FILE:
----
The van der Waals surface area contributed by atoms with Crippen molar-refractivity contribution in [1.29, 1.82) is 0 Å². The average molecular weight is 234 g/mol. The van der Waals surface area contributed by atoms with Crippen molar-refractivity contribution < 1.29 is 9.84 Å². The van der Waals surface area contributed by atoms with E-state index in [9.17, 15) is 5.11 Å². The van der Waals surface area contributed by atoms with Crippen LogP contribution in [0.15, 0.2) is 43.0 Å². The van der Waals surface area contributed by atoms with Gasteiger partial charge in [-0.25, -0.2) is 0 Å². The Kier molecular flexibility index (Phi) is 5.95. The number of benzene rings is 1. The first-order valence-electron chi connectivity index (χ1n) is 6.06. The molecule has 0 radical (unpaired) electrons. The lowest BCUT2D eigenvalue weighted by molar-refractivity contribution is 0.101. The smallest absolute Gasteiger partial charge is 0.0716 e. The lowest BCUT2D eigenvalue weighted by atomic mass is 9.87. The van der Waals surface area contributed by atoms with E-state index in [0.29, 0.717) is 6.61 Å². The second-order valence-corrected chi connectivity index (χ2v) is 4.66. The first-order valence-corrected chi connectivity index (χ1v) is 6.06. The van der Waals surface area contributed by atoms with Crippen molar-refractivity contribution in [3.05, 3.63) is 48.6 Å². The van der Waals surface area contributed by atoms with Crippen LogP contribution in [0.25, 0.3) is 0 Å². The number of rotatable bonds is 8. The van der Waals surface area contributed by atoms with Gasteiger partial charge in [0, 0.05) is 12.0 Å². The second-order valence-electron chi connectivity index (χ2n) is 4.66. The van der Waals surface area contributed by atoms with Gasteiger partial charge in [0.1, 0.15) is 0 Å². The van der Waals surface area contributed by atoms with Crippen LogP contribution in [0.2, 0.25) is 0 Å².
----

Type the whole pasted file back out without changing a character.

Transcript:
The van der Waals surface area contributed by atoms with Crippen molar-refractivity contribution in [1.29, 1.82) is 0 Å². The average molecular weight is 234 g/mol. The van der Waals surface area contributed by atoms with Crippen molar-refractivity contribution < 1.29 is 9.84 Å². The van der Waals surface area contributed by atoms with E-state index in [9.17, 15) is 5.11 Å². The van der Waals surface area contributed by atoms with Crippen LogP contribution in [0.15, 0.2) is 43.0 Å². The van der Waals surface area contributed by atoms with Gasteiger partial charge in [-0.25, -0.2) is 0 Å². The Kier molecular flexibility index (Phi) is 5.95. The number of benzene rings is 1. The first-order valence-electron chi connectivity index (χ1n) is 6.06. The molecule has 0 radical (unpaired) electrons. The lowest BCUT2D eigenvalue weighted by molar-refractivity contribution is 0.101. The smallest absolute Gasteiger partial charge is 0.0716 e. The lowest BCUT2D eigenvalue weighted by atomic mass is 9.87. The van der Waals surface area contributed by atoms with E-state index in [0.29, 0.717) is 6.61 Å². The second-order valence-corrected chi connectivity index (χ2v) is 4.66. The first-order valence-corrected chi connectivity index (χ1v) is 6.06. The van der Waals surface area contributed by atoms with Crippen molar-refractivity contribution in [3.05, 3.63) is 48.6 Å². The van der Waals surface area contributed by atoms with Crippen LogP contribution in [0.25, 0.3) is 0 Å². The number of rotatable bonds is 8. The van der Waals surface area contributed by atoms with Gasteiger partial charge in [0, 0.05) is 12.0 Å². The second-order valence-electron chi connectivity index (χ2n) is 4.66. The van der Waals surface area contributed by atoms with Gasteiger partial charge in [0.1, 0.15) is 0 Å². The van der Waals surface area contributed by atoms with Crippen LogP contribution in [0.2, 0.25) is 0 Å².